A59 at Kex Gill: Repair dates unveiled for troubled route into Harrogate

North Yorkshire County Council will soon begin permanent repairs of the road
North Yorkshire County Council will soon begin permanent repairs of the road

Businesses across the troubled stretch of the A59 say North Yorkshire County Council ‘has finally listened’ after unveiling its plan for the road.

Residents and businesses gathered at the Millstones on Skipton Road for a public meeting on Tuesday night, to hear how permanent repairs will be carried out on the A59 at Kex Gill.

An eight week project will begin from Monday, October 8, with the road remaining open for seven weeks to single file traffic while work including construction of a new reinforced wall is carried out. In order for the final stretch of work on the road to be completed, including resurfacing and drainage works, the road will be closed for the final week.

The evening also saw a round-up of the work done by the council so far for it’s long term solution for the road - realignment. It was last closed for over a month earlier this year, following the discovery of a 12 meter long tension crack in the road.

NYCC Cabinet Member for Highways, Councillor Don Mackenzie said: “We are all in this with the positive ambition in mind to reduce the disturbance to your lives and businesses, to look towards getting a permanent diversion in place so we never have to go through this again.”

The presentation also outlined what the potential risks of the plan were, including delays due to winter weather. During a Q & A Robert Crowson of Mackenzies Smokehouse flagged that if this occurred it could hit the key Christmas trading period.

However Phil Jepps, Divisional Manager for principal contractor Ringway, said he was ‘confident of completing on time’, while NYCC officers added it would contact residents and businesses over progress of the work.

Speaking after the meeting Lee Abbott, owner of Fewston Farm Shop and Cafe said: “It is looking quite positive, its seems they have finally listened to us, the road will remain open for most of this and they said they will keep us in the loop with how work is getting on. I think they have done their best to keep everyone happy.”

The permanent repairs are the second phase of work being carried out by the council following the movement underneath the road, with the road re-opening to single file traffic in July after temporary repairs were completed.

During the meeting Mr Abbott asked why work had not been carried out during the summer, with work now set to take place during the winter with the potential for issues to arise. Barrie Mason, NYCC Assistant Director Highways & Transportation however explained this was linked to a decision by NYCC to re-schedule the meeting, which was originally set to take place last Tuesday.

He said: "This is a complex engineering problem. We have worked hard with the contractor and consultants to come up with a way to keep the road open rather than shut and keep on with the work. This is the earliest time we could get on now to do this work, and we have taken this time to come up with a solution which means we can keep the road open."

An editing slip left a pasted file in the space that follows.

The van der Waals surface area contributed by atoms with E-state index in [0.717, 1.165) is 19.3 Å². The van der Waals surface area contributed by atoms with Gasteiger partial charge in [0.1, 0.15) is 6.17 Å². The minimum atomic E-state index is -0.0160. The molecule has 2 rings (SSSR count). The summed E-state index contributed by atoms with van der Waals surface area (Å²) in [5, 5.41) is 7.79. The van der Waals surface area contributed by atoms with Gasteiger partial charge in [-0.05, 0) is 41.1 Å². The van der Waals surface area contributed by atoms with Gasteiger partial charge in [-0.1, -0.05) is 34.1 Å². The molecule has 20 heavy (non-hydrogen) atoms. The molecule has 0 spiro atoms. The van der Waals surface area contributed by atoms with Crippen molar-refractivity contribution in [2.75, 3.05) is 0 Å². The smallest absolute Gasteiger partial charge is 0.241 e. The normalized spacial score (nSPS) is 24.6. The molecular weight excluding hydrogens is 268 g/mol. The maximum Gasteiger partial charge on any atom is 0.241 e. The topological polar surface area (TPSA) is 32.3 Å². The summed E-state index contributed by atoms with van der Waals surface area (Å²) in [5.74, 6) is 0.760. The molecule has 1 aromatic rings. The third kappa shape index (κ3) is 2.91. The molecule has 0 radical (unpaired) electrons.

NYCC has undertaken a number of consultations since last year over how realignment of the road could be carried out, with a proposed route approved by the county council executive earlier this year. A detailed design is currently being developed, while environmental surveys are also currently been carried out.

A business case has been submitted to the Department for Transport to secure funding for the proposal, with feedback expected to be given to NYCC in July. The plan is subject to funding being confirmed, construction could begin in 2020 and take between 12 to 14 months.

Mr Mason said: "We accept as a county council the long ongoing instances of instability on the hillside and the disruption this causes, and the cost associated to put things right, is not sustainable int he long term. We have made a case to the DPT in London and they are very positive for the potential for us to get funding in terms of delivering this scheme."

Responding to Ann Johnson, Parish Councillor for Washburn, who asked what would happen if problems arose while securing planning permission for the re-aligned road and if funding would still be available Mr Johnson said the council was working closely with the DPT.

He said said: "The new road scheme is dependent on getting planning permission and DPT have indicated they would like us to spend the funding as quickly as we can, so we would have to keep in close liaison with DPT if we envisage we were going to have problems getting permission.

"The reassurance I can give is we are working hard to cover our bases inn terms of planning permission, which is why I mentioned earlier about the huge environmental surveys we are carrying out to make sure we take on board all the issues in regards to the environment in the area, we are also in close contact with officials at the DPT on a regular basis in regards to the funding and its availability."

For Howard Barker, Washburn parish councillor and owner of Petties Paws the overall goal for addressing problems on the road is welcome news for businesses.

He said : "In the long run this will put this issue to rest, we will be a lot happier knowing that in the long term things could be more secure. Its always been a delicate road, and people have probably been put off coming down it. So in the long term things can only get better for everyone here."